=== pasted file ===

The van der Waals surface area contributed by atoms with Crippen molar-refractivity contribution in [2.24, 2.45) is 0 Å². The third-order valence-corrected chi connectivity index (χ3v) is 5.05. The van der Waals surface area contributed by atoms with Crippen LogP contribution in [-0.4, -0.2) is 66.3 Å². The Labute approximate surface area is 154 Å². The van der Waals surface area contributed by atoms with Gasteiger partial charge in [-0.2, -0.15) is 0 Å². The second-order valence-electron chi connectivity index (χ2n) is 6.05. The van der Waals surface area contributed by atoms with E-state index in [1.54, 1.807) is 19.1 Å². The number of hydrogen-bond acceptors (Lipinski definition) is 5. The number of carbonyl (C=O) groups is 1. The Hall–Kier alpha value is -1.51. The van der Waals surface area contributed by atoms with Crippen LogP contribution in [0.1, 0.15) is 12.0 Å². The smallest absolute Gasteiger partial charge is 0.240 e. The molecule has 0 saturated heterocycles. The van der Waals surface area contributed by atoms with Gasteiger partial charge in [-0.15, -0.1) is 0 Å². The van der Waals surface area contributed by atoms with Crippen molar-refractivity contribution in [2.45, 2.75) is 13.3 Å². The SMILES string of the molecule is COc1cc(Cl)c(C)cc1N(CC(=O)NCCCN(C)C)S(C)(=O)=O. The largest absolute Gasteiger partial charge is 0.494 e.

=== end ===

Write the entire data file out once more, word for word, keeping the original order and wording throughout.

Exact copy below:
The van der Waals surface area contributed by atoms with Crippen molar-refractivity contribution in [2.24, 2.45) is 0 Å². The third-order valence-corrected chi connectivity index (χ3v) is 5.05. The van der Waals surface area contributed by atoms with Crippen LogP contribution in [-0.4, -0.2) is 66.3 Å². The Labute approximate surface area is 154 Å². The van der Waals surface area contributed by atoms with Gasteiger partial charge in [-0.2, -0.15) is 0 Å². The second-order valence-electron chi connectivity index (χ2n) is 6.05. The van der Waals surface area contributed by atoms with E-state index in [1.54, 1.807) is 19.1 Å². The number of hydrogen-bond acceptors (Lipinski definition) is 5. The number of carbonyl (C=O) groups is 1. The Hall–Kier alpha value is -1.51. The van der Waals surface area contributed by atoms with Crippen LogP contribution in [0.1, 0.15) is 12.0 Å². The smallest absolute Gasteiger partial charge is 0.240 e. The molecule has 0 saturated heterocycles. The van der Waals surface area contributed by atoms with Gasteiger partial charge in [-0.15, -0.1) is 0 Å². The van der Waals surface area contributed by atoms with Crippen molar-refractivity contribution in [2.45, 2.75) is 13.3 Å². The SMILES string of the molecule is COc1cc(Cl)c(C)cc1N(CC(=O)NCCCN(C)C)S(C)(=O)=O. The largest absolute Gasteiger partial charge is 0.494 e.